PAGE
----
By the time tonight’s rare strawberry moon subsides, it will officially be summer, and conveniently, the weather will have finally warmed up: it’s supposed to average 20 all week, through to Sunday. We haven’t had a good week of weather yet the year, and more notably, we haven’t had a strawberry moon on summer solstice since 1967. And it’ll be 46 more years until it happens again.

“Summer solstice” is the longest day of the year, if we measure a day in hours of sunlight. It’s a basker’s paradise for those of us in NL lacking in vitamin D. “Solstice” translates roughly to “Sun Stands Still.”

The science behind solstice events is too complex for a Monday morning lesson, but the event officially ushers in the summer season, and tonight, for perhaps the only time in your life — and for the first time since 1967 — the summer solstice will be kicked off with a “strawberry moon.”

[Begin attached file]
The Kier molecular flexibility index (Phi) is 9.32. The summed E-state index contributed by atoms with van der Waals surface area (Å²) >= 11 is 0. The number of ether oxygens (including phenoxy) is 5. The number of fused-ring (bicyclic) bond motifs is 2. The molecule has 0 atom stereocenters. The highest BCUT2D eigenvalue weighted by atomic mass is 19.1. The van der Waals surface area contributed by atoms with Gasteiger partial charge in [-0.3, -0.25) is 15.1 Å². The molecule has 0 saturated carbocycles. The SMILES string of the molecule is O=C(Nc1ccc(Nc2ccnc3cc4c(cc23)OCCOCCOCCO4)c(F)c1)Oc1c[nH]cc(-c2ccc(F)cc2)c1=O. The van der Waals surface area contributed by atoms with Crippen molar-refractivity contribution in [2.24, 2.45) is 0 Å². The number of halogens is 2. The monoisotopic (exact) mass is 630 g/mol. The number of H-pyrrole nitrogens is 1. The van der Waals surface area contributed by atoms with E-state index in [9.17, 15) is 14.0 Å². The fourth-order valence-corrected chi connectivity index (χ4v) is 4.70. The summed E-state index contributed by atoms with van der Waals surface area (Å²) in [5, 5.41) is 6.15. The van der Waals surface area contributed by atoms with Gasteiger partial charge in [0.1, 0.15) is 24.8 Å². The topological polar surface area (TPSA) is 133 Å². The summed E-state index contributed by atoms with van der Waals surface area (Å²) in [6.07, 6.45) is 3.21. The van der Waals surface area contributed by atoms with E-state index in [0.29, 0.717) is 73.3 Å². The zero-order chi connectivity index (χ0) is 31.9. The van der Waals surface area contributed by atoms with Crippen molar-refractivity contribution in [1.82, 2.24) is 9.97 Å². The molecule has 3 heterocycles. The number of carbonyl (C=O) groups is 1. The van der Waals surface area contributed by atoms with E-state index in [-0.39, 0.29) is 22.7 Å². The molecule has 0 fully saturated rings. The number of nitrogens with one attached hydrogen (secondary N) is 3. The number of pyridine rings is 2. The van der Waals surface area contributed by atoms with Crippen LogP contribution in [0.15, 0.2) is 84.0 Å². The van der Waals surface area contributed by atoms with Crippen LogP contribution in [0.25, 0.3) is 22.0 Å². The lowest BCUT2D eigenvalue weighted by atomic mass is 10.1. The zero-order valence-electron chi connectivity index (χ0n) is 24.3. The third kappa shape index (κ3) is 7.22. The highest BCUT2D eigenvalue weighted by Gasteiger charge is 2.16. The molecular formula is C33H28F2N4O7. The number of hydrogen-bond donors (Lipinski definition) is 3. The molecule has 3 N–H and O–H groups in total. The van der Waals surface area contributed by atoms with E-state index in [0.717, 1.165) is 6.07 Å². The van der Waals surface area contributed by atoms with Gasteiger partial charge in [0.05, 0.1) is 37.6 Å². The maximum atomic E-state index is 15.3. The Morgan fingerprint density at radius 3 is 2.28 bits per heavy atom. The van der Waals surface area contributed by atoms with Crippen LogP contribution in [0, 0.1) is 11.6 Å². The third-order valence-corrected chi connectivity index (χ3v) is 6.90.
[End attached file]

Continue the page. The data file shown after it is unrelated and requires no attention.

What’s a strawberry moon? It’s June’s full moon, that for many cultures marks when strawberries are ready for harvesting, (other fruits too). Early native American tribes named it — they measure time by the moon and stars instead of a calculator and calendar — and in fact had names for most every month’s full moon.

Some cultures call June’s full moon a Hot Moon, since it ushers in the hot season; Most European countries call it the Honey Moon, because it’s low in the sky with a warm tint. Don’t expect a red moon tonight, but it may appear larger than normal.